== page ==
I think the greatest danger that Brodie’s book exposes is the that the Mormon religion is an American creation, grounded in the American dream.  Smith’s continued quest for power and fortune is often depicted to be central to his actions, as if he needs these things to find fulfillment.  True Christianity teaches that the pursuit of power is not what our Saviour intends for us.  We must remember to follow His example, that He came not to be served, but to serve.  Joseph Smith’s life tragically proves that to fight against Christ’s example will lead a person down a path of destruction.  It was Smith’s grab for power that ultimately cost him his life and forced his followers to barren Utah.  The American Church would do well to heed Smith’s warning before it follows him down the same path.  Finally, Brodie’s work should awaken within every pastor a desire to provide their flock with theological tools to combat Mormonism and other new religious movements.  Pastors are supposed to be God’s under-shepherd and part of our job is to protect our flock from outside attack.  A failure to teach the errors of Smith’s “taste like chicken” theology and those like it is a failure to protect our own.  For example, the Mormon doctrine of eternal marriage, an essential plank in their very attractive family values position, flies in direct opposition to Jesus’ teaching that there is no marriage in Heaven.  The average Christian I know would not even think about making that point and the blame for that starts in the pulpit.  Now, let me be clear, I do not mean that we should step into our pulpits and rant against these groups.  I think such actions are counterproductive.  I do believe though that we should once more teach clear doctrine from our pulpits to the point that people will know when they are hearing unorthodox theology.  We must recall that just as Joseph Smith will one day have to account for his misleading people, we will have to account for failing to simply lead people.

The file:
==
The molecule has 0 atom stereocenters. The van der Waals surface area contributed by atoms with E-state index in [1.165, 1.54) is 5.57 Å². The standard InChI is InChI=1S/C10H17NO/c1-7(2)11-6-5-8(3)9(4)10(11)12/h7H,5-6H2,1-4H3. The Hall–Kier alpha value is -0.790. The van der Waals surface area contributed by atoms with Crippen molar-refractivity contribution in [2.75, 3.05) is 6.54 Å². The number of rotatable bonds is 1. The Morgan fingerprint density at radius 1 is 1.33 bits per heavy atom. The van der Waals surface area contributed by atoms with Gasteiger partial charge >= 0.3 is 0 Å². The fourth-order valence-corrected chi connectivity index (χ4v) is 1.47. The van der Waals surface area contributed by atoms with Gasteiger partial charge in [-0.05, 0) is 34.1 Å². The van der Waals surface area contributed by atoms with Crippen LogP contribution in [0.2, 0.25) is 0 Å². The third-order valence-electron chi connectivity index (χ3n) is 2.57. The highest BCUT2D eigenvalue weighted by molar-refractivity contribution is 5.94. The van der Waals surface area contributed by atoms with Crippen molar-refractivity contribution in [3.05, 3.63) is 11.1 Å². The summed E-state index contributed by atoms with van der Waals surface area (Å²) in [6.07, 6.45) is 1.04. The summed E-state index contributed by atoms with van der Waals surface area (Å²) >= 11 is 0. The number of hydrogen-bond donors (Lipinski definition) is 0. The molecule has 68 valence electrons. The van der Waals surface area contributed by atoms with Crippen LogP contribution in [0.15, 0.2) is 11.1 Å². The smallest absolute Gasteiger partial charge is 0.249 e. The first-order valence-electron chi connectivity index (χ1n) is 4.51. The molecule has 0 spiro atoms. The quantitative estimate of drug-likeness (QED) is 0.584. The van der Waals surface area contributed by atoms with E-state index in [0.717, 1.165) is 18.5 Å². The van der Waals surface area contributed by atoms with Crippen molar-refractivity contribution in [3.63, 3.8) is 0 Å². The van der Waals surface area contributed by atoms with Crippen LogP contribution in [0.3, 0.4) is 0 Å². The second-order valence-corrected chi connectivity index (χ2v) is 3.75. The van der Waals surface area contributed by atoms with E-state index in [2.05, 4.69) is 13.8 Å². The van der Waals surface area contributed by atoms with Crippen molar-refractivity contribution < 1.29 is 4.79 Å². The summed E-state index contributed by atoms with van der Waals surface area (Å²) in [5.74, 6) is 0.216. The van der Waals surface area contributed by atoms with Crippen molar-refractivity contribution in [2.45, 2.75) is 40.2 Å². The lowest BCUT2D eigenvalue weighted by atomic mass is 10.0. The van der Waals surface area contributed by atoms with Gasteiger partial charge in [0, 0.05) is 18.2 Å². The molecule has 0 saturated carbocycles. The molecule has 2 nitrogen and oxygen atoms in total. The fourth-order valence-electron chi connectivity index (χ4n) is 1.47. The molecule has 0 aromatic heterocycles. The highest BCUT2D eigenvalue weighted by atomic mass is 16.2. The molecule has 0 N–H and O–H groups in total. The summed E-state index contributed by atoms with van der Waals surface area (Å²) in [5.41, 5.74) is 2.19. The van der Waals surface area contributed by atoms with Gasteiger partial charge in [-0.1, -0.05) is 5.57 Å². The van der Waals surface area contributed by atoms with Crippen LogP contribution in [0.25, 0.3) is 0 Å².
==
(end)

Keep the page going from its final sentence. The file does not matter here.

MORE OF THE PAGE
Peace be with you.